Taggart Siegel’s documentary Queen Of The Sun is a fine enough piece of work, but it’s a shame Werner Herzog didn’t get to Gunther Hauk first. Hauk’s main function is to warn viewers about the pending catastrophe of colony collapse disorder, where large numbers of honeybees suddenly and inexplicably vanish. But Hauk, a protégé of the anthroposophist philosopher Rudolf Steiner, values bees for reasons beyond the fact that without them to spread pollen from plant to plant, some 40 percent of our food supply would cease to exist. At one point, he muses how worker bees, who live in the darkness of the hive, are nourished by pollen, which he calls a form of crystallized light. Among their products, he continues, is beeswax, which humans harvest and use to provide light in the dark. Scratch a beekeeper, it seems, and you’ll find a thinker, although not all the apiarists to whom Siegel donates screen time are quite so successfully profound.


Queen Of The Sun follows two not-quite-parallel tracks, one marshaling evidence targeting industrial agriculture as the culprit for vanishing bees, the other exploring the spiritual resonance of their connection to nature, and the connection forged by those lucky humans who interact with them. Not a few of Siegel’s subjects run wild with the anthropomorphic approach inherent in the film’s subtitle; one brushes his wiry mustache against a comb crawling with honeybees and smiles, “They like it.”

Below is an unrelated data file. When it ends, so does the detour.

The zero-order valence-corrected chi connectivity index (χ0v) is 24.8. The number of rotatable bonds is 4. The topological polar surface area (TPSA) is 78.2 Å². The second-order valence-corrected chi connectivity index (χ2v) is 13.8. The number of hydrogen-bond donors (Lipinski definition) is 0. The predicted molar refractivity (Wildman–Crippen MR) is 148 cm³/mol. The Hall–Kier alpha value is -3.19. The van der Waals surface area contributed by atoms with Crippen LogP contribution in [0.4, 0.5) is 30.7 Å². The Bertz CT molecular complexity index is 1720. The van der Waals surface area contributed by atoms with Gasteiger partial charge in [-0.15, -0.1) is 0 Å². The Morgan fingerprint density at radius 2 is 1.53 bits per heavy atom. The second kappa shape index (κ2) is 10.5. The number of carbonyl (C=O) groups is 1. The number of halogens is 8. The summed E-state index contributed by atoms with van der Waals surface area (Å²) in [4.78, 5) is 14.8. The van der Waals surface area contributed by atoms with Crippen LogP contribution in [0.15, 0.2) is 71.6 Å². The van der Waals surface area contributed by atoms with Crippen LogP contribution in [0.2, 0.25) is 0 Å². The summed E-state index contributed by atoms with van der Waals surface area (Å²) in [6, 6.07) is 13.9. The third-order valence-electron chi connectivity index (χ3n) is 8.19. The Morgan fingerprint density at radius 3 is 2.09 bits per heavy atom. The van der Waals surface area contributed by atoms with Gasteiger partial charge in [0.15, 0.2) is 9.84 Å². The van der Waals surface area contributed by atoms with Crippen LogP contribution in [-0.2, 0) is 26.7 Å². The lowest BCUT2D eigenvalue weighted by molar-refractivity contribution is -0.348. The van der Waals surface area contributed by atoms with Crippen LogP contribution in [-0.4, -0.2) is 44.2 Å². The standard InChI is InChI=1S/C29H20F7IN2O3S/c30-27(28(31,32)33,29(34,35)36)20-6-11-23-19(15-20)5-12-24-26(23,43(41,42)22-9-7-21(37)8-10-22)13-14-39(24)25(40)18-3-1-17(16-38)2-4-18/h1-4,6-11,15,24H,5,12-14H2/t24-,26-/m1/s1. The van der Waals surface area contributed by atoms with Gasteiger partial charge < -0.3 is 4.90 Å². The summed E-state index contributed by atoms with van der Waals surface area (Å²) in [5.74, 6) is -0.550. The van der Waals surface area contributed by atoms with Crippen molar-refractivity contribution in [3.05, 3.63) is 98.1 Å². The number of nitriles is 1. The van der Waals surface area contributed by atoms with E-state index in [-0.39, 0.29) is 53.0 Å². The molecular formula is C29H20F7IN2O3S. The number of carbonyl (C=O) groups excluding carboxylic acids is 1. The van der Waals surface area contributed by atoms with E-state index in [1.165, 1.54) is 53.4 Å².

Individually, each approach bears fruit. Omnivore’s Dillema author Michael Pollan and environmental activist Vandana Shiva—either of whom could at this point quit their day jobs and devote themselves full-time to appearing in like-minded documentaries—describe the horrors of monoculture, particularly the 600,000 acres of central California devoted exclusively to the industrial almond crop. With nothing to feed on most of the year, bees would die in such an environment, so huge numbers are imported from all over the world for the sole purpose of fertilizing the crop, in the process exposing them to pathogens unknown in their native habitats. On the spiritualist side, the searing colors of Siegel’s photography bear ample witness to the richness of the natural world, while a rooftop beekeeper in the Bronx testifies to how the process has enriched her life. The trouble is that the two strands don’t mesh particularly well. The airy bits weaken its polemical urgency, and the exposition dampens the spiritual uplift. There’s half of two good films in Queen Of The Sun, but they’re not quite the same film.